The Absolutely True Diary of a Part-Time Indian

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Gordy Character Analysis

Junior’s friend and the “class genius” at the Reardan school, who loves computers and books. Described as “an eighty-year-old literature professor trapped in the body of a fifteen-year-old” white farm boy from Reardan, Gordy teaches Junior how to take books seriously and also draw joy from them. He is “an extremely weird dude” and also the smartest person Junior has ever known.

Gordy Quotes in The Absolutely True Diary of a Part-Time Indian

The The Absolutely True Diary of a Part-Time Indian quotes below are all either spoken by Gordy or refer to Gordy. For each quote, you can also see the other characters and themes related to it (each theme is indicated by its own dot and icon, like this one:
Identity, Belonging, and Coming-of-Age Theme Icon
). Note: all page and citation info for the quotes below refers to the Little, Brown and Company edition of The Absolutely True Diary of a Part-Time Indian published in 2009.
Chapter 27 Quotes

Gordy gave me this book by a Russian dude named Tolstoy, who wrote: “Happy families are all alike; every unhappy family is unhappy in its own way.” Well, I hate to argue with a Russian genius, but Tolstoy didn’t know Indians. And he didn’t know that all Indian families are unhappy for the same exact reason: the fricking booze.

Related Characters: Junior (Arnold Spirit, Jr.) (speaker), Gordy
Page Number: 200
Explanation and Analysis:

Throughout the book, Junior has experienced unbelievable hardship due to the rampant alcohol abuse in his community. This passage comes right before Junior reveals one more tragedy, the alcohol-related death of his sister. While Gordy looks to Tolstoy for illumination on the things that make families unhappy, Junior has firsthand experience that leads him to a different conclusion.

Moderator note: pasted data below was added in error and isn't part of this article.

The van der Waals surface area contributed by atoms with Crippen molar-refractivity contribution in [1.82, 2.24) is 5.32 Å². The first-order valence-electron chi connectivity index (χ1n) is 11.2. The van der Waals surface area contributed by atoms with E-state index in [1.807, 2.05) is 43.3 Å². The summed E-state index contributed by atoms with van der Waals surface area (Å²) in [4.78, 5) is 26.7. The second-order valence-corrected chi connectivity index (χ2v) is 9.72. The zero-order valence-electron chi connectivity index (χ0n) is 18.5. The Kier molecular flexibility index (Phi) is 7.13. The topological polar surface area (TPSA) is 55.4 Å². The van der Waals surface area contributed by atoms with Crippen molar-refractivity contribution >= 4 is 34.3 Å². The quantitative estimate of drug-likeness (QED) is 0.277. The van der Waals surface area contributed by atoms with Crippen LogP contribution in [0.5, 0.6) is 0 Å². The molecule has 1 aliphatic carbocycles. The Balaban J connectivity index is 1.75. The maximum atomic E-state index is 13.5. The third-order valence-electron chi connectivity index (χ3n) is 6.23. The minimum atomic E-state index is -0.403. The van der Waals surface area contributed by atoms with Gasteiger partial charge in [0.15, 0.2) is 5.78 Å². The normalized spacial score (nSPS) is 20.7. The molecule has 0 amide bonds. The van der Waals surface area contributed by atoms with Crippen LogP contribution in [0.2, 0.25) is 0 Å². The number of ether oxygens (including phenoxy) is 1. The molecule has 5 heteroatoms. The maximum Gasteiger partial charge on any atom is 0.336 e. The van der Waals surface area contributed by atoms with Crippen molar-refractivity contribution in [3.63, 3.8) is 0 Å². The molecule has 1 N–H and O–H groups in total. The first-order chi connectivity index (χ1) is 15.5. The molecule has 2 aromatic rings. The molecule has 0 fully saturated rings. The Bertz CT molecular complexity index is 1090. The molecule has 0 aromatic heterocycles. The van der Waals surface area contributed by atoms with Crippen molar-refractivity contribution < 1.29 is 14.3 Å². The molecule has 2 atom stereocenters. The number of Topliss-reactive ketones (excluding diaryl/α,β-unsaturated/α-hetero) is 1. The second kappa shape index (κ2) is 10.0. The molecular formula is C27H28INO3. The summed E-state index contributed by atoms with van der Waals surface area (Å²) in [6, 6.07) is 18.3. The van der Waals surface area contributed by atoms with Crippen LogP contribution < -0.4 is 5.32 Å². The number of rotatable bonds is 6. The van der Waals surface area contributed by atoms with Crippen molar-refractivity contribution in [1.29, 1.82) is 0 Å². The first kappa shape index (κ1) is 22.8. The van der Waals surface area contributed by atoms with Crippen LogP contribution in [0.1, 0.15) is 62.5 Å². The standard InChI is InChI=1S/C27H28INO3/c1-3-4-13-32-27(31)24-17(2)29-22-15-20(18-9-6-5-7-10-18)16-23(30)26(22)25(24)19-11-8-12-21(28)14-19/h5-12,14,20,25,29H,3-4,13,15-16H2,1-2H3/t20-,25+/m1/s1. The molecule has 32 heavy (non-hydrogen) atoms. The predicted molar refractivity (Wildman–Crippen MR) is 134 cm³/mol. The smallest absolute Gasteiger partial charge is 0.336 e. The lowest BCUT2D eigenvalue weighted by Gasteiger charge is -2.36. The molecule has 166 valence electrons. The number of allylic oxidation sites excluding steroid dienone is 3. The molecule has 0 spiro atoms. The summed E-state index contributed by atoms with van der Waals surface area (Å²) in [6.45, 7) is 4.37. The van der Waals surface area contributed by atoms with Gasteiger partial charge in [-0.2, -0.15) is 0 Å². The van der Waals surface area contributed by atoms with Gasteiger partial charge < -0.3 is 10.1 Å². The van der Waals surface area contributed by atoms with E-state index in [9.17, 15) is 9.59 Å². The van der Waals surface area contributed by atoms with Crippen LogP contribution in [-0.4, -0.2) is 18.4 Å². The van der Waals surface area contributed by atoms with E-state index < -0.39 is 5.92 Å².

His statement that alcohol is what makes all families unhappy shows how pervasive this problem is on the rez, which is especially heartbreaking because alcoholism is a much more tangible and preventable problem than, say, general marital malaise, which might be Gordy's experience of unhappiness in families. This passage fits with Junior's insistence on being very concrete about goals and problems, and very frank about the state of the world. Junior has no patience for euphemism, and, just as he doesn't respect goals that are so vague and lofty as to be unachievable, he doesn't respect vague assessments of a problem that he considers, in reality, to be very specific. 

There is also a sense in which one can read Tolstoy's assertion as racist or classist. Junior is suggesting that all unhappy families can be unhappy in their own ways when those families are privileged (such as the rich Russian families that Tolstoy was writing about). Families mired in poverty and despair can't afford, or manage, to be unhappy except in the same way: because of the misery exacted by poverty and racism.

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Gordy Character Timeline in The Absolutely True Diary of a Part-Time Indian

The timeline below shows where the character Gordy appears in The Absolutely True Diary of a Part-Time Indian. The colored dots and icons indicate which themes are associated with that appearance.
Chapter 12 - Slouching Toward Thanksgiving
Identity, Belonging, and Coming-of-Age Theme Icon
Racism, Poverty, and Alcoholism Theme Icon